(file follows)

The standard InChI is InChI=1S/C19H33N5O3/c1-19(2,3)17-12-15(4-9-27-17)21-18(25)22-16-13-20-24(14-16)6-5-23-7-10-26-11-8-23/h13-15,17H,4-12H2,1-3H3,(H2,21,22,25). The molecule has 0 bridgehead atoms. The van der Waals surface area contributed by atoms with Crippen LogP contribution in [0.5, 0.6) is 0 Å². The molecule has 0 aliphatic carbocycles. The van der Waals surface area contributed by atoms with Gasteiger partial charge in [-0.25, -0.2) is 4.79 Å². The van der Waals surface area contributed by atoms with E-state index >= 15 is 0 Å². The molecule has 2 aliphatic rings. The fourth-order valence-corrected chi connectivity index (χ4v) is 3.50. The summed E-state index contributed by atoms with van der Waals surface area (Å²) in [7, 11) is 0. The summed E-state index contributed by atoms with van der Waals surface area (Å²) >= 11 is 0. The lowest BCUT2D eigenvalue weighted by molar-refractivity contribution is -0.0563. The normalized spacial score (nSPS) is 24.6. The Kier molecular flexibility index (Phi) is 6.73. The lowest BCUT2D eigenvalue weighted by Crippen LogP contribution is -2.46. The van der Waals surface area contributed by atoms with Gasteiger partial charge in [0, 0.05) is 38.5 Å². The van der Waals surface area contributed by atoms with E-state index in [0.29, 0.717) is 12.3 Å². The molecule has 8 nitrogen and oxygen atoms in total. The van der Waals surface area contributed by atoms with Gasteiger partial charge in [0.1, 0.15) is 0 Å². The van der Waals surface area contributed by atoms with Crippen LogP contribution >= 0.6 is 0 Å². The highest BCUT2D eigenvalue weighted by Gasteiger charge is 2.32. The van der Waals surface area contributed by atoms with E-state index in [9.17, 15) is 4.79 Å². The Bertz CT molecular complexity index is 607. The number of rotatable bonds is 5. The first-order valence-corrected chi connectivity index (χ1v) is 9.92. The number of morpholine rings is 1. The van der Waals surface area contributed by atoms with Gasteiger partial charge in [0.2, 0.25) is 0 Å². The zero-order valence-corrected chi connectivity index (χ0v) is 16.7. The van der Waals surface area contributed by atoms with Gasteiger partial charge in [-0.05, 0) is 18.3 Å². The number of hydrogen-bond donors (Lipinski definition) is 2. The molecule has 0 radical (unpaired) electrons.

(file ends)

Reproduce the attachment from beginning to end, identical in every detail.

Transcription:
The standard InChI is InChI=1S/C19H33N5O3/c1-19(2,3)17-12-15(4-9-27-17)21-18(25)22-16-13-20-24(14-16)6-5-23-7-10-26-11-8-23/h13-15,17H,4-12H2,1-3H3,(H2,21,22,25). The molecule has 0 bridgehead atoms. The van der Waals surface area contributed by atoms with Crippen LogP contribution in [0.5, 0.6) is 0 Å². The molecule has 0 aliphatic carbocycles. The van der Waals surface area contributed by atoms with Gasteiger partial charge in [-0.25, -0.2) is 4.79 Å². The van der Waals surface area contributed by atoms with E-state index >= 15 is 0 Å². The molecule has 2 aliphatic rings. The fourth-order valence-corrected chi connectivity index (χ4v) is 3.50. The summed E-state index contributed by atoms with van der Waals surface area (Å²) in [7, 11) is 0. The summed E-state index contributed by atoms with van der Waals surface area (Å²) >= 11 is 0. The lowest BCUT2D eigenvalue weighted by molar-refractivity contribution is -0.0563. The normalized spacial score (nSPS) is 24.6. The Kier molecular flexibility index (Phi) is 6.73. The lowest BCUT2D eigenvalue weighted by Crippen LogP contribution is -2.46. The van der Waals surface area contributed by atoms with Gasteiger partial charge in [0, 0.05) is 38.5 Å². The van der Waals surface area contributed by atoms with E-state index in [0.29, 0.717) is 12.3 Å². The molecule has 8 nitrogen and oxygen atoms in total. The van der Waals surface area contributed by atoms with Gasteiger partial charge in [0.1, 0.15) is 0 Å². The van der Waals surface area contributed by atoms with Crippen LogP contribution >= 0.6 is 0 Å². The highest BCUT2D eigenvalue weighted by Gasteiger charge is 2.32. The van der Waals surface area contributed by atoms with E-state index in [9.17, 15) is 4.79 Å². The Bertz CT molecular complexity index is 607. The number of rotatable bonds is 5. The first-order valence-corrected chi connectivity index (χ1v) is 9.92. The number of morpholine rings is 1. The van der Waals surface area contributed by atoms with Gasteiger partial charge in [0.2, 0.25) is 0 Å². The zero-order valence-corrected chi connectivity index (χ0v) is 16.7. The van der Waals surface area contributed by atoms with Gasteiger partial charge in [-0.05, 0) is 18.3 Å². The number of hydrogen-bond donors (Lipinski definition) is 2. The molecule has 0 radical (unpaired) electrons.